Which Tool Is Right for You?

HubSpot CRM and Mailchimp are both widely used platforms, and each of them has their brand loyalists for good reason. But which one is “better” depends entirely on what it’s being used for. So what are you trying to do with the tool?

Are you looking to improve your sales pipeline? Do you want to implement audience segmentation? Need to automate your email efforts?

You can use either platform to do a lot of the same things, and for a few use cases, they’ll both serve equally well. For most, though, one will likely be a better choice than the other.

For example, HubSpot CRM is comprehensive but pricey, so it’s best for a larger team with more complex needs that can afford an enterprise-targeted solution. Meanwhile, Mailchimp is more affordable but offers narrower functionality. It’s best if you are budget-constrained, primarily need email automation or are still growing your sales/marketing efforts.

Let’s dig further into the two.

HubSpot vs. Mailchimp: Comparison table

HubSpot CRM
Free version Yes Yes
Free trial for paid plans No Only for Standard and Essentials plans
Starting price $15 per seat per month $13 per month
Contract commitment Monthly or annual contract No contract — switch plans or cancel anytime
Email automation Yes Yes
CRM functionality Yes Partial
Customer service functionality Yes No
Integrations 1,500+ 300+

HubSpot vs. Mailchimp: Pricing

HubSpot CRM pricing

HubSpot logo
HubSpot logo. Image: HubSpot

HubSpot provides a Customer Platform solution as well as a simpler sales product called Sales Hub.

For HubSpot Customer Platform, you’re looking at four different plans:

  • Free Tools: $0 for up to five seats.
  • Starter Customer Platform: Starts at $15 per seat per month.
  • Professional Customer Platform: Starts at $1,080 per month for up to five seats, with $45 per month for every seat after five.
  • Enterprise Customer Platform: Starts at $4,000 per month for up to seven seats, with $75 per month for every seat after seven.

For HubSpot Sales Hub, you have four other options:

  • Free Tools: $0 for up to five users.
  • Sales Hub Starter: Starts at $15 per seat per month.
  • Sales Hub Professional: Starts at $90 per seat per month.
  • Sales Hub Enterprise: Starts $150 per seat per month.

Mailchimp pricing

Mailchimp logo.
Mailchimp logo. Image: Mailchimp

On the surface, Mailchimp’s pricing seems a little more straightforward, but once you start shopping based on the number of contacts you want to keep in the database, things get a little more complicated. More on that later.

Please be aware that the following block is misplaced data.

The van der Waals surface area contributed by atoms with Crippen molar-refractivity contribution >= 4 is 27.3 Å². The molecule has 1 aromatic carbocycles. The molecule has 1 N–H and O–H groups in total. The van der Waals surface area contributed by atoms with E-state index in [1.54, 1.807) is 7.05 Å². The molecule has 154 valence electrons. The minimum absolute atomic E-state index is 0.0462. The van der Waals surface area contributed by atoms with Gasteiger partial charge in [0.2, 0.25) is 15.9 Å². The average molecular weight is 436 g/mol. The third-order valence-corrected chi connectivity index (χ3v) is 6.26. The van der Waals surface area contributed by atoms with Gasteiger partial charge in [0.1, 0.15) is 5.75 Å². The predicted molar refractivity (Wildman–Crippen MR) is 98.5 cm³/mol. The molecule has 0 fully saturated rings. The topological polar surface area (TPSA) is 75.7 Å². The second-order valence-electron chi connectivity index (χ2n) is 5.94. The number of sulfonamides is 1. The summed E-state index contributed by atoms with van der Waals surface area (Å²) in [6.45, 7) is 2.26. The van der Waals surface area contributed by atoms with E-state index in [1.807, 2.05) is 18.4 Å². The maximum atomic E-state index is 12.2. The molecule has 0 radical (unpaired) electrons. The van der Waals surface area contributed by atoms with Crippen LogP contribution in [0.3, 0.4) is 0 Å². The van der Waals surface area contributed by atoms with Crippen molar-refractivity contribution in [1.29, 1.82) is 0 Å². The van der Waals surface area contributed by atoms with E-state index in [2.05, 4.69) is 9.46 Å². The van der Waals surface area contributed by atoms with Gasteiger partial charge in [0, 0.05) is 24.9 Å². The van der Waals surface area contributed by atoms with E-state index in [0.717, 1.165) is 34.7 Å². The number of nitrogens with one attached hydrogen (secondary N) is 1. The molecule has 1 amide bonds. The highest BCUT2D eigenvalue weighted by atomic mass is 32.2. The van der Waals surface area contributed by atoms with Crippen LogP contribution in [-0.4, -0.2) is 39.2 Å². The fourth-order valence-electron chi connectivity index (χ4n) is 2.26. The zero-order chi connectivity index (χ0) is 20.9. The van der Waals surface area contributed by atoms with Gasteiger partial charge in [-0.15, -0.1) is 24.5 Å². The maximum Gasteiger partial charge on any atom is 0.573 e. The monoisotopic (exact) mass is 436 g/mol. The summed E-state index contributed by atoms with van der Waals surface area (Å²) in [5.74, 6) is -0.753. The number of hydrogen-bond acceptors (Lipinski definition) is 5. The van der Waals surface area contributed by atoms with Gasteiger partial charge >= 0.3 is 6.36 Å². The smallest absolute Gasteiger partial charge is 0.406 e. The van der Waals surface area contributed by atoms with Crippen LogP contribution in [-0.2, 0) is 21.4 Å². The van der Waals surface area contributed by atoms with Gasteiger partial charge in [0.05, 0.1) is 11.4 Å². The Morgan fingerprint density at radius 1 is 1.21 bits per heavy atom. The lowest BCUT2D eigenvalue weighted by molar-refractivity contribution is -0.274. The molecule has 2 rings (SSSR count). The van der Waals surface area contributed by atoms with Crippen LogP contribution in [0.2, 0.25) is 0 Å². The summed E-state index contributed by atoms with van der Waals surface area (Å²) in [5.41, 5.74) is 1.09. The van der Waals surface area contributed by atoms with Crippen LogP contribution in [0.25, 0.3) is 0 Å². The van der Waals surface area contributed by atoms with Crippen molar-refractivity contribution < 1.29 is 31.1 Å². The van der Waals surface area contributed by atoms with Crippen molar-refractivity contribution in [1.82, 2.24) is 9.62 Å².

• Free: $0 per month.
  • Essentials: Starts at $13 per month.
  • Standard: Starts at $20 per month.
  • Premium: Starts at $350 per month.

HubSpot vs. Mailchimp: Feature comparison

Free versions and free trials

Winner: Mailchimp

Both HubSpot and Mailchimp offer free versions of their software that can be used indefinitely. Obviously, these free plans are severely limited in functionality. HubSpot, for example, allows up to five users on the free plan but doesn’t include any automation functionality. You can schedule emails to send in advance, but that’s it (and even Gmail can do that).

Mailchimp, similarly, restricts the free plan to a single user, a maximum of 1,000 email sends and a mere 500 contacts. It doesn’t leave a lot of elbow room.

Once you’re ready to upgrade to a paid plan, though, Mailchimp takes the lead here. It offers one free month for either the Standard or Essentials plan, and they don’t tie you down to a contract, giving you more flexibility to adjust as you test drive the tool.

HubSpot doesn’t currently advertise a free trial period for any of its plans.

Pricing and contracts

Winner: Mailchimp

Next, we have the fee structures themselves. As mentioned above, both fail to be fully transparent with their pricing.

For HubSpot, finding the right plan requires identifying the correct product or platform solution, of which there are 10 to choose from.

Prices are based on the number of seats, and there’s a big jump from the Starter plans to the Professional and Enterprise plans (and an even bigger jump to the complete Customer Platform pricing).

Finally, HubSpot requires contracts. Only the starter plans allow for monthly commitments — anything beyond that requires an annual commitment, whether you pay monthly or pay for the full year upfront.

Mailchimp is more flexible in this regard. It doesn’t require contracts, and its pricing page is a lot easier to navigate. Best of all, if you want everything the solution has to offer, the price starts at just $350 a month (compared to HubSpot’s $1,080 per month).

Things become a little less clear cut as you start looking at the limitations. Here’s the most obvious example: Mailchimp caps both email sends and contact lists. If you want to increase the email sends, you need to upgrade to a higher tier. If you need more contacts, you could stay in the same tier, but you’ll have to pay a higher price to increase the limit.

However, each tier has a maximum limit on contact lists as well, so at a certain point, you will have to upgrade to the next tier anyway.

Email automation and contact management

Winner: Tie

Emails and contact management are the core features that are comparable between these two brands. Both have made most of their reputation on this piece of the pie, but there are some clear differences here.